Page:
Court Reverses Decision in Rebel Mascot Case

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Thursday November 01, 2018

The divisive battle over the name of the South Burlington School District’s sports teams may finally be over.

In a decision written by Associate Justice Karen R. Carroll on Oct. 26, the Vermont Supreme Court concluded that neither the applicable state statutes nor the Vermont Constitution required the school district to put a petition concerning the name to a district-wide vote.

“The recourse for voters is not through petition, but election,” the decision read. “If the public is dissatisfied with the performance of school directors, ‘[t]hey may, in due course, replace their school directors at the end of their respective terms.’”

The road to last week’s Supreme Court decision was long and sometimes rocky.

Students in South Burlington attended Burlington High School until the 1960s when South Burlington opened its own high school. The new high school adopted the “Rebels” name for its athletic teams after it was used during a game that South Burlington played against Burlington. At that time, the mascot name was not based on a connection to the Confederate soldiers who fought in the Civil War, but some individuals later used the name to express racial animosity at the school.

On Feb. 1, 2017, after nearly 18 months of debate in the community and schools, the South Burlington School Board voted unanimously to stop using the name “Rebels” as the school’s moniker as of the beginning of the new school year in September 2017. The board’s action was taken following Superintendent of Schools David Young’s recommendation to discontinue the name.

Young’s statement to the board at that time emphasized that it had become “crystal clear” to him that the “Rebel” identifier was “interfering with all students’ ability to feel safe and included” in South Burlington’s schools. He said that his recommendation was based on shared stories from students, staff, and families, and on research about the effect of racial bias on children.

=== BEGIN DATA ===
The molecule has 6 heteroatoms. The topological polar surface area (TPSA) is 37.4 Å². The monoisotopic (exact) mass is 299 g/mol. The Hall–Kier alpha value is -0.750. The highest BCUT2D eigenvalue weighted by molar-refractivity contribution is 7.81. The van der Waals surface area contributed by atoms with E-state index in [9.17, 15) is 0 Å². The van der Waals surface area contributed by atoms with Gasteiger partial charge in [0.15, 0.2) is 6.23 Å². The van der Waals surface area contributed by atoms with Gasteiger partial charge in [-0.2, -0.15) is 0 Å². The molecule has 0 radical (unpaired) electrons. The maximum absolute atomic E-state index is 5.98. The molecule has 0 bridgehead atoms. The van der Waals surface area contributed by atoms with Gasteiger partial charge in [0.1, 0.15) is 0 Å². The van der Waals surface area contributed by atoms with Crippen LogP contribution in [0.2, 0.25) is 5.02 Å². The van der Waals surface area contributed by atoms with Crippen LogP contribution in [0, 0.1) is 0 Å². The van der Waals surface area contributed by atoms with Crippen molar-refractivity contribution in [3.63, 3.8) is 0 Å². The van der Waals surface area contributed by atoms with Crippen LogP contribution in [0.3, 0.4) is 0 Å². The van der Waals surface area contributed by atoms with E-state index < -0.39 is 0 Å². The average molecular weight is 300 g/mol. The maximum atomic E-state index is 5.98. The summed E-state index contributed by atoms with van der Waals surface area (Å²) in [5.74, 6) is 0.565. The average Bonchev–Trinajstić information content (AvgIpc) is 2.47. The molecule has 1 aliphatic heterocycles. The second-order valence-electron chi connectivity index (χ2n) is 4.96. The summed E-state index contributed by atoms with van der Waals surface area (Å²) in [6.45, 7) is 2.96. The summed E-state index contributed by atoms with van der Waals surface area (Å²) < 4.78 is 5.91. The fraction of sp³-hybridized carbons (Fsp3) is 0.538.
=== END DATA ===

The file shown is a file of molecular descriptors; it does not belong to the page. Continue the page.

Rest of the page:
In response to the board’s action, a group of citizens presented the board with a petition to place the following article on the city’s ballot:
“Should the name of all South Burlington School District sports teams be the ‘South Burlington Rebels’ and should the South Burlington City Council and South Burlington School Board be required to make official, retain, and maintain the name for all South Burlington School District sports teams?”

Especially since additional language in the petition stated that a “Yes” vote would require use of the “Rebels” name, the school board refused to present the measure to South Burlington voters.

Contending that the board was legally required to place the measure before the voters, four plaintiffs sued the school district: Robert A. Skiff, Jr., Benjamin E. Nye, Stacey E. Savage, and Marcy E. Brigham. They described their lawsuit as a “mandamus action” in which they sought to compel the school board to call a vote on the petition.

Although the plaintiffs prevailed at the Chittenden Superior Court level, the Vermont Supreme Court, on appeal, rejected the plaintiffs’ statutory and constitutional arguments in its Oct. 26 decision.

Specifically, the Supreme Court concluded that the district had no legal duty under the Vermont statutes to include the petitioned article because the article “involved nonbinding, advisory questions outside of the electorate’s authority to grant or refuse at a town meeting.” In addition, the Court concluded that the “right to instruct” in Article 20 of the Vermont Constitution “is an individual right and does not require the District to present a petitioned advisory article to voters.”
Is the name battle over? School board chair Elizabeth Fitzgerald was optimistic and conciliatory when asked to comment.

“We’re glad the matter is resolved, and we hope that all community members will continue to work with us to support student learning in South Burlington,” Fitzgerald said. “The board is always open to community feedback and welcomes engagement at our regular meetings.”
The Regional Education Television Network (RETN) films every regular school board meeting and live streams the meetings at https://www.facebook.com/retnvt. The next regular board meeting is scheduled for Nov. 7 at 7 p.m. in the Orchard School Cafeteria.

 

SOURCE: William Wargo, Contributor